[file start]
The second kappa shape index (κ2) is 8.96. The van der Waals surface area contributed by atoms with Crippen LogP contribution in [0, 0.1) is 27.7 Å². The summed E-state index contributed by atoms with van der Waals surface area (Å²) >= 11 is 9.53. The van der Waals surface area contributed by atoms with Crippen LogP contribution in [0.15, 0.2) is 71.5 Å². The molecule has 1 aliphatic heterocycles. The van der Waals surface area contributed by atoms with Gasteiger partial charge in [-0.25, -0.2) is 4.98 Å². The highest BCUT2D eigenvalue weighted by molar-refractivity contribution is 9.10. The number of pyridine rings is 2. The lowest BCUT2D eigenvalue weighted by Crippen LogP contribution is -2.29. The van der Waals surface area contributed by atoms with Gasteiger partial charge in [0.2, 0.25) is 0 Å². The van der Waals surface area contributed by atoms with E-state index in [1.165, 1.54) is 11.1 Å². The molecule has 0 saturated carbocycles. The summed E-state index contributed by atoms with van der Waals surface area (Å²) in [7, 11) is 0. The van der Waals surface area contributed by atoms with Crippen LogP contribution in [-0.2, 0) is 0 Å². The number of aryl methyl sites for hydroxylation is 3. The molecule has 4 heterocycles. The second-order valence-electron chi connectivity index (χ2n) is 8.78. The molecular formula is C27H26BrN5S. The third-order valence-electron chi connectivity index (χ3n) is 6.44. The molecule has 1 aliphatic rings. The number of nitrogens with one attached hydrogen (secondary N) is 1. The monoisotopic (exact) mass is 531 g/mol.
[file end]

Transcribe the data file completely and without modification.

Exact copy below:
The second kappa shape index (κ2) is 8.96. The van der Waals surface area contributed by atoms with Crippen LogP contribution in [0, 0.1) is 27.7 Å². The summed E-state index contributed by atoms with van der Waals surface area (Å²) >= 11 is 9.53. The van der Waals surface area contributed by atoms with Crippen LogP contribution in [0.15, 0.2) is 71.5 Å². The molecule has 1 aliphatic heterocycles. The van der Waals surface area contributed by atoms with Gasteiger partial charge in [-0.25, -0.2) is 4.98 Å². The highest BCUT2D eigenvalue weighted by molar-refractivity contribution is 9.10. The number of pyridine rings is 2. The lowest BCUT2D eigenvalue weighted by Crippen LogP contribution is -2.29. The van der Waals surface area contributed by atoms with Gasteiger partial charge in [0.2, 0.25) is 0 Å². The van der Waals surface area contributed by atoms with E-state index in [1.165, 1.54) is 11.1 Å². The molecule has 0 saturated carbocycles. The summed E-state index contributed by atoms with van der Waals surface area (Å²) in [7, 11) is 0. The van der Waals surface area contributed by atoms with Crippen LogP contribution in [-0.2, 0) is 0 Å². The number of aryl methyl sites for hydroxylation is 3. The molecule has 4 heterocycles. The second-order valence-electron chi connectivity index (χ2n) is 8.78. The molecular formula is C27H26BrN5S. The third-order valence-electron chi connectivity index (χ3n) is 6.44. The molecule has 1 aliphatic rings. The number of nitrogens with one attached hydrogen (secondary N) is 1. The monoisotopic (exact) mass is 531 g/mol.